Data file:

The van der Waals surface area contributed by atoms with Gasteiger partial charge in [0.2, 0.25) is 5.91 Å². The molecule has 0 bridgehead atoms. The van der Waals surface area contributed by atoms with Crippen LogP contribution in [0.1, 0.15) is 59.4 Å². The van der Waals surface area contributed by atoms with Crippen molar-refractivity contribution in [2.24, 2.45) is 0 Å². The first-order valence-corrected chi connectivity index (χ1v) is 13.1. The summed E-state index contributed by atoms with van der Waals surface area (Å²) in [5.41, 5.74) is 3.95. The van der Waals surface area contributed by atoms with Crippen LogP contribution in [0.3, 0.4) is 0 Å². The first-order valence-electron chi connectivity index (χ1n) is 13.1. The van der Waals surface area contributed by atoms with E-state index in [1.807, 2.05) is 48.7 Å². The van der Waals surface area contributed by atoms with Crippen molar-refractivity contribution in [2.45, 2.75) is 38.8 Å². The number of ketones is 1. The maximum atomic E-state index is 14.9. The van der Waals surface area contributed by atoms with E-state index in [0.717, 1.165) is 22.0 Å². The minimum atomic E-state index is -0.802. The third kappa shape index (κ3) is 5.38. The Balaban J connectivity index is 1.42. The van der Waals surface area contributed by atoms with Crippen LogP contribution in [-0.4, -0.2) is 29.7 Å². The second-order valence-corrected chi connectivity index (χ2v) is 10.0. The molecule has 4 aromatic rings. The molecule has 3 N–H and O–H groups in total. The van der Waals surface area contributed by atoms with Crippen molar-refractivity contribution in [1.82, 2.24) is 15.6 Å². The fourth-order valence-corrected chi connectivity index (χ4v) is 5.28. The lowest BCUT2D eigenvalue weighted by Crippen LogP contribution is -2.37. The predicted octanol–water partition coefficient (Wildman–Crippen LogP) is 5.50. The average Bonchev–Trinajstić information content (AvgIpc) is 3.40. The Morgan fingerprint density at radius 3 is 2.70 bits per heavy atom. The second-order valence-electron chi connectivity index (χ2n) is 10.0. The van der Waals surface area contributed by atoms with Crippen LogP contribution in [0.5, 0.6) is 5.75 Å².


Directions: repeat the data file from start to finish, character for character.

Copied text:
The van der Waals surface area contributed by atoms with Gasteiger partial charge in [0.2, 0.25) is 5.91 Å². The molecule has 0 bridgehead atoms. The van der Waals surface area contributed by atoms with Crippen LogP contribution in [0.1, 0.15) is 59.4 Å². The van der Waals surface area contributed by atoms with Crippen molar-refractivity contribution in [2.24, 2.45) is 0 Å². The first-order valence-corrected chi connectivity index (χ1v) is 13.1. The summed E-state index contributed by atoms with van der Waals surface area (Å²) in [5.41, 5.74) is 3.95. The van der Waals surface area contributed by atoms with Crippen LogP contribution in [0.3, 0.4) is 0 Å². The first-order valence-electron chi connectivity index (χ1n) is 13.1. The van der Waals surface area contributed by atoms with E-state index in [1.807, 2.05) is 48.7 Å². The van der Waals surface area contributed by atoms with Crippen molar-refractivity contribution in [2.45, 2.75) is 38.8 Å². The number of ketones is 1. The maximum atomic E-state index is 14.9. The van der Waals surface area contributed by atoms with E-state index in [0.717, 1.165) is 22.0 Å². The minimum atomic E-state index is -0.802. The third kappa shape index (κ3) is 5.38. The Balaban J connectivity index is 1.42. The van der Waals surface area contributed by atoms with Crippen LogP contribution in [-0.4, -0.2) is 29.7 Å². The second-order valence-corrected chi connectivity index (χ2v) is 10.0. The molecule has 4 aromatic rings. The molecule has 3 N–H and O–H groups in total. The van der Waals surface area contributed by atoms with Crippen molar-refractivity contribution in [1.82, 2.24) is 15.6 Å². The fourth-order valence-corrected chi connectivity index (χ4v) is 5.28. The lowest BCUT2D eigenvalue weighted by Crippen LogP contribution is -2.37. The predicted octanol–water partition coefficient (Wildman–Crippen LogP) is 5.50. The average Bonchev–Trinajstić information content (AvgIpc) is 3.40. The Morgan fingerprint density at radius 3 is 2.70 bits per heavy atom. The second-order valence-electron chi connectivity index (χ2n) is 10.0. The van der Waals surface area contributed by atoms with Crippen LogP contribution in [0.5, 0.6) is 5.75 Å².